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— Jennifer Massey, San Clemente 

After living near the beach in San Clemente for 38 years, this summer we added air conditioning to our home because of new temperatures reaching in the high 90s.

The outlook for the future of the planet is truly terrifying, and we owe it to future generations to address the climate change issue.

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About The Author Capo Dispatch

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  • The link between CO2 and the Earth’s temperature was made in the 1820s by Joseph Fourier who first realized that the atmosphere is heated from above and below: first, by sunlight as it shines through and second by the infrared the Earth emits as it cools overnight. John Tyndall demonstrated in 1859 that some gases block infrared radiation, and noted that changes in the concentration of the gases could bring climate change. It was Svante Arrhenius, however, who in 1886 —132 years ago — was first to calculate the extent to which increases in atmospheric carbon dioxide (CO2) will increase Earth’s surface temperature through the greenhouse effect. Arguably, Arrhenius is the father of climate change science.

    On August 14, 1912, a newspaper called the Rodney and Otamatea Times, Waitemata and Kaipara Gazette printed a prescient paragraph in its “science notes and news” section, warning that the Earth’s atmosphere was changing because of the way the world’s economies were ramping up production of fossil fuels. Notably “Coal consumption affecting climate,” the small headline read. That was our second warming, 106 years ago.

    In 1988, 30 years ago Dr. James Hansen, a NASA climate scientist gave a Senate committee a dire warning: the Earth’s temperature was rising, and humans were to blame. Three warnings over the past 132 years, and we have done virtually nothing to stop the catastrophe being created by global warming.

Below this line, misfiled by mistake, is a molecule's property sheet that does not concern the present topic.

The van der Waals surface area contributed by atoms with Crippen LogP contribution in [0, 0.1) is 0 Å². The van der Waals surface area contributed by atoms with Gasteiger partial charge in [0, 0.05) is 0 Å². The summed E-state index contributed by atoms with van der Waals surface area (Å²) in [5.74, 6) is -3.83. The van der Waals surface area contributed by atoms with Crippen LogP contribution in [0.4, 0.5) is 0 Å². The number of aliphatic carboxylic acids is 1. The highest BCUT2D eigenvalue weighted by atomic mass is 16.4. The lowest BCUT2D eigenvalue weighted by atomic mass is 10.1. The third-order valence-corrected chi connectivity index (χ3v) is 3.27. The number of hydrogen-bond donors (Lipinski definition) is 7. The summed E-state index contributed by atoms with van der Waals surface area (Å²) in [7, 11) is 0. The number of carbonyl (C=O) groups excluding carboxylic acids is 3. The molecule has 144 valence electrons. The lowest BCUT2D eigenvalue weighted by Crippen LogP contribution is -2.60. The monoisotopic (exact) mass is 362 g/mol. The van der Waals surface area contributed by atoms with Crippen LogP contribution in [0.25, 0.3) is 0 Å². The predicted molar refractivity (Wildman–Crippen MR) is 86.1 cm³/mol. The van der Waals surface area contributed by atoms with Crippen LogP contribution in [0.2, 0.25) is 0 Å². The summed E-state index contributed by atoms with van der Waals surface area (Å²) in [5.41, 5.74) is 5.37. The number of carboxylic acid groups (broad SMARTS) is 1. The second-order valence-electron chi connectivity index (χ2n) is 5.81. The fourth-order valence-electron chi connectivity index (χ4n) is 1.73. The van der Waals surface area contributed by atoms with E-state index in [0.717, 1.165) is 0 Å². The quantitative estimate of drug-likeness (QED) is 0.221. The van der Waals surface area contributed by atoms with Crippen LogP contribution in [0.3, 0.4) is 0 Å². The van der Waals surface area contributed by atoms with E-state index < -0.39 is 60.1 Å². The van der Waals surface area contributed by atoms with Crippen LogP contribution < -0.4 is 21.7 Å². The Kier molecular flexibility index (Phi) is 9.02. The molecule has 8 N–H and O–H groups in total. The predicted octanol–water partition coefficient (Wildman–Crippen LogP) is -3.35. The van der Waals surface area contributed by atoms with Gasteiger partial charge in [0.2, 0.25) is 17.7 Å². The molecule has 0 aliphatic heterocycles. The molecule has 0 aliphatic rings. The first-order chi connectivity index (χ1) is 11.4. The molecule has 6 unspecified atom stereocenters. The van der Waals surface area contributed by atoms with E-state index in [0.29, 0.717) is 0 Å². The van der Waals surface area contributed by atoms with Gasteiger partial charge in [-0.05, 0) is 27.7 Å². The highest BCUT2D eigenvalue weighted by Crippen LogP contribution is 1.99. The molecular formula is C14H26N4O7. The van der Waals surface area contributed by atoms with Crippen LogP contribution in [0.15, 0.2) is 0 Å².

An now the United Nation’s “Intergovernmental Panel on Climate Change” has published a new report which outlines the need for “rapid, far-reaching, and unprecedented changes in all aspects of society” in order to limit global warming to 1.5°C, stating we only have 12 years to effect this change.

    12 years to effect major changes; impossible you say. No its not, all we need is the political will. We’ve done it before, we can do it again. Within two months of the Dec. 7, 1941, bombing of Pearl Harbor, the last civilian cars rolled off the assembly lines, and auto plants converted to military-only production of arms, munitions, trucks, tanks and planes. In the next four years we split the atom and created the most destructive weapon in human history. We can save the world again if we put our minds together and work together.

    It’s up to each of us to decide. Is OUR future worth saving for future generations?

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